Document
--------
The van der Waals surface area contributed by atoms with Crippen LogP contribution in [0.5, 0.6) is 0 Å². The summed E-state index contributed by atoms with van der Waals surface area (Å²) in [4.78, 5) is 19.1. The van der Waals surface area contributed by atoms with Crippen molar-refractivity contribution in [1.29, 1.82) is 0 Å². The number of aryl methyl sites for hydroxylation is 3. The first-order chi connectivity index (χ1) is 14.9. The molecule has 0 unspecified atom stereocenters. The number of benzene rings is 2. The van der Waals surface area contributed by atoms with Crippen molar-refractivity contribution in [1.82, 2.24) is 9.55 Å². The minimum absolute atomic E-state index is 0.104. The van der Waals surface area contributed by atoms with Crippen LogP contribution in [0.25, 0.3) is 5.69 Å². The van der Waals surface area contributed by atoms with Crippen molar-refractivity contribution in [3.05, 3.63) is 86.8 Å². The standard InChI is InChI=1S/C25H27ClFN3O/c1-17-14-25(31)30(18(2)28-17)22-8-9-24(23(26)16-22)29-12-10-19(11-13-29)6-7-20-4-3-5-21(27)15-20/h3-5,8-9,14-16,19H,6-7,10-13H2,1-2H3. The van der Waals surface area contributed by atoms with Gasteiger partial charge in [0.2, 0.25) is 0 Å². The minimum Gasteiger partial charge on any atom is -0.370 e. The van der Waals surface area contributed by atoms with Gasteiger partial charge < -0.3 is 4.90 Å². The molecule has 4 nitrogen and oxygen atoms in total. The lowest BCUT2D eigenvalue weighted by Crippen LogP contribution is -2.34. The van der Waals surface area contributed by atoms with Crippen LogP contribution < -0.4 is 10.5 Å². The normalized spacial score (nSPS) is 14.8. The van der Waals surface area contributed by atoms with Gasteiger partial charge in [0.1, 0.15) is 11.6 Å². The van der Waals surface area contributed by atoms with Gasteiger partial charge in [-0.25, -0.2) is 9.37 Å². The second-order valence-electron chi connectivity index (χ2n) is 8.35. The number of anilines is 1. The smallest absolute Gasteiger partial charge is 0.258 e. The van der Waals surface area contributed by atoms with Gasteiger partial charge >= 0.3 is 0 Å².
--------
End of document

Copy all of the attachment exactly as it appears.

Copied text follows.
The van der Waals surface area contributed by atoms with Crippen LogP contribution in [0.5, 0.6) is 0 Å². The summed E-state index contributed by atoms with van der Waals surface area (Å²) in [4.78, 5) is 19.1. The van der Waals surface area contributed by atoms with Crippen molar-refractivity contribution in [1.29, 1.82) is 0 Å². The number of aryl methyl sites for hydroxylation is 3. The first-order chi connectivity index (χ1) is 14.9. The molecule has 0 unspecified atom stereocenters. The number of benzene rings is 2. The van der Waals surface area contributed by atoms with Crippen molar-refractivity contribution in [1.82, 2.24) is 9.55 Å². The minimum absolute atomic E-state index is 0.104. The van der Waals surface area contributed by atoms with Crippen LogP contribution in [0.25, 0.3) is 5.69 Å². The van der Waals surface area contributed by atoms with Crippen molar-refractivity contribution in [3.05, 3.63) is 86.8 Å². The standard InChI is InChI=1S/C25H27ClFN3O/c1-17-14-25(31)30(18(2)28-17)22-8-9-24(23(26)16-22)29-12-10-19(11-13-29)6-7-20-4-3-5-21(27)15-20/h3-5,8-9,14-16,19H,6-7,10-13H2,1-2H3. The van der Waals surface area contributed by atoms with Gasteiger partial charge in [0.2, 0.25) is 0 Å². The minimum Gasteiger partial charge on any atom is -0.370 e. The van der Waals surface area contributed by atoms with Gasteiger partial charge < -0.3 is 4.90 Å². The molecule has 4 nitrogen and oxygen atoms in total. The lowest BCUT2D eigenvalue weighted by Crippen LogP contribution is -2.34. The van der Waals surface area contributed by atoms with Crippen LogP contribution < -0.4 is 10.5 Å². The normalized spacial score (nSPS) is 14.8. The van der Waals surface area contributed by atoms with Gasteiger partial charge in [0.1, 0.15) is 11.6 Å². The van der Waals surface area contributed by atoms with Gasteiger partial charge in [-0.25, -0.2) is 9.37 Å². The second-order valence-electron chi connectivity index (χ2n) is 8.35. The number of anilines is 1. The smallest absolute Gasteiger partial charge is 0.258 e. The van der Waals surface area contributed by atoms with Gasteiger partial charge >= 0.3 is 0 Å².